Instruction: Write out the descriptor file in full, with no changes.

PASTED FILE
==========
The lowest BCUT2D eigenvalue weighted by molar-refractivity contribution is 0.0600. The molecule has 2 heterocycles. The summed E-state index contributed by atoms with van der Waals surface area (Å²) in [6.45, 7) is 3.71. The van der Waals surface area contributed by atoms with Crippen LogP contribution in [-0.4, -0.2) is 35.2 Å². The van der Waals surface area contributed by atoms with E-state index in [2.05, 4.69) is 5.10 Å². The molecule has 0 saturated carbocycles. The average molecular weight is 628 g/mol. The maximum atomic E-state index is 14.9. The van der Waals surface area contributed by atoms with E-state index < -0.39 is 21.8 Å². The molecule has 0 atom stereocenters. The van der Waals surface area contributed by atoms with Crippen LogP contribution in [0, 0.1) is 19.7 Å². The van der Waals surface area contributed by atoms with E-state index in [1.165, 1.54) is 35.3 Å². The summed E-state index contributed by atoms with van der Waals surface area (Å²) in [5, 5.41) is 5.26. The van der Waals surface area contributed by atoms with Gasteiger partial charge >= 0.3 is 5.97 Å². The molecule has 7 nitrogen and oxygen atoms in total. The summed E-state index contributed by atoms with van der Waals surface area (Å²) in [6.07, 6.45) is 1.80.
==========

The lowest BCUT2D eigenvalue weighted by molar-refractivity contribution is 0.0600. The molecule has 2 heterocycles. The summed E-state index contributed by atoms with van der Waals surface area (Å²) in [6.45, 7) is 3.71. The van der Waals surface area contributed by atoms with Crippen LogP contribution in [-0.4, -0.2) is 35.2 Å². The van der Waals surface area contributed by atoms with E-state index in [2.05, 4.69) is 5.10 Å². The molecule has 0 saturated carbocycles. The average molecular weight is 628 g/mol. The maximum atomic E-state index is 14.9. The van der Waals surface area contributed by atoms with E-state index < -0.39 is 21.8 Å². The molecule has 0 atom stereocenters. The van der Waals surface area contributed by atoms with Crippen LogP contribution in [0, 0.1) is 19.7 Å². The van der Waals surface area contributed by atoms with E-state index in [1.165, 1.54) is 35.3 Å². The summed E-state index contributed by atoms with van der Waals surface area (Å²) in [5, 5.41) is 5.26. The van der Waals surface area contributed by atoms with Gasteiger partial charge >= 0.3 is 5.97 Å². The molecule has 7 nitrogen and oxygen atoms in total. The summed E-state index contributed by atoms with van der Waals surface area (Å²) in [6.07, 6.45) is 1.80.